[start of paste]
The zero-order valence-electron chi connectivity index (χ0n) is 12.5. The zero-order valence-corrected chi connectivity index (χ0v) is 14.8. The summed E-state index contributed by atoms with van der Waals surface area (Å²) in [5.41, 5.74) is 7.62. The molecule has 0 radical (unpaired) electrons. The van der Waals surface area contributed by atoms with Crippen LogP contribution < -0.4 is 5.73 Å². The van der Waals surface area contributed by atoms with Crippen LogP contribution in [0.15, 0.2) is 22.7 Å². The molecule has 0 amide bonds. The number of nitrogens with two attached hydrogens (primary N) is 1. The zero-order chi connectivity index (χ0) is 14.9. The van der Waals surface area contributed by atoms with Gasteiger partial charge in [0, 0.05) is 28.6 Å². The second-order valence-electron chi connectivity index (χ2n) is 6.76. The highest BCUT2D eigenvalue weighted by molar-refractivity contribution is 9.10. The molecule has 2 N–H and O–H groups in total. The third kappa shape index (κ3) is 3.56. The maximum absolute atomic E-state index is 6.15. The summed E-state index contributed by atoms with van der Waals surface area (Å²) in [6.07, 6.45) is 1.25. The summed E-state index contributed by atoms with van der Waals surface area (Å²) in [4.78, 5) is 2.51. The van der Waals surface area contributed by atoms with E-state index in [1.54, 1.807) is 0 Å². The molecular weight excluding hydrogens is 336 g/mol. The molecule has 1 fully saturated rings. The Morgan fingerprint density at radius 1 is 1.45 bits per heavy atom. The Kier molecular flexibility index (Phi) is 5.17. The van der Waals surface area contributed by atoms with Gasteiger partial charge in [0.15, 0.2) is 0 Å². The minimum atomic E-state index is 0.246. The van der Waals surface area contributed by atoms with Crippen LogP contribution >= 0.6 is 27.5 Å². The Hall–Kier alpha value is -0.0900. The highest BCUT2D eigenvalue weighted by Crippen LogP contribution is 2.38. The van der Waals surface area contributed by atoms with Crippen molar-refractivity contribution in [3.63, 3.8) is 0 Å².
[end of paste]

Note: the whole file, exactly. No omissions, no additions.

The zero-order valence-electron chi connectivity index (χ0n) is 12.5. The zero-order valence-corrected chi connectivity index (χ0v) is 14.8. The summed E-state index contributed by atoms with van der Waals surface area (Å²) in [5.41, 5.74) is 7.62. The molecule has 0 radical (unpaired) electrons. The van der Waals surface area contributed by atoms with Crippen LogP contribution < -0.4 is 5.73 Å². The van der Waals surface area contributed by atoms with Crippen LogP contribution in [0.15, 0.2) is 22.7 Å². The molecule has 0 amide bonds. The number of nitrogens with two attached hydrogens (primary N) is 1. The zero-order chi connectivity index (χ0) is 14.9. The van der Waals surface area contributed by atoms with Gasteiger partial charge in [0, 0.05) is 28.6 Å². The second-order valence-electron chi connectivity index (χ2n) is 6.76. The highest BCUT2D eigenvalue weighted by molar-refractivity contribution is 9.10. The molecule has 2 N–H and O–H groups in total. The third kappa shape index (κ3) is 3.56. The maximum absolute atomic E-state index is 6.15. The summed E-state index contributed by atoms with van der Waals surface area (Å²) in [6.07, 6.45) is 1.25. The summed E-state index contributed by atoms with van der Waals surface area (Å²) in [4.78, 5) is 2.51. The van der Waals surface area contributed by atoms with E-state index in [1.54, 1.807) is 0 Å². The molecular weight excluding hydrogens is 336 g/mol. The molecule has 1 fully saturated rings. The Morgan fingerprint density at radius 1 is 1.45 bits per heavy atom. The Kier molecular flexibility index (Phi) is 5.17. The van der Waals surface area contributed by atoms with Gasteiger partial charge in [0.15, 0.2) is 0 Å². The minimum atomic E-state index is 0.246. The van der Waals surface area contributed by atoms with Crippen LogP contribution >= 0.6 is 27.5 Å². The Hall–Kier alpha value is -0.0900. The highest BCUT2D eigenvalue weighted by Crippen LogP contribution is 2.38. The van der Waals surface area contributed by atoms with Crippen molar-refractivity contribution in [3.63, 3.8) is 0 Å².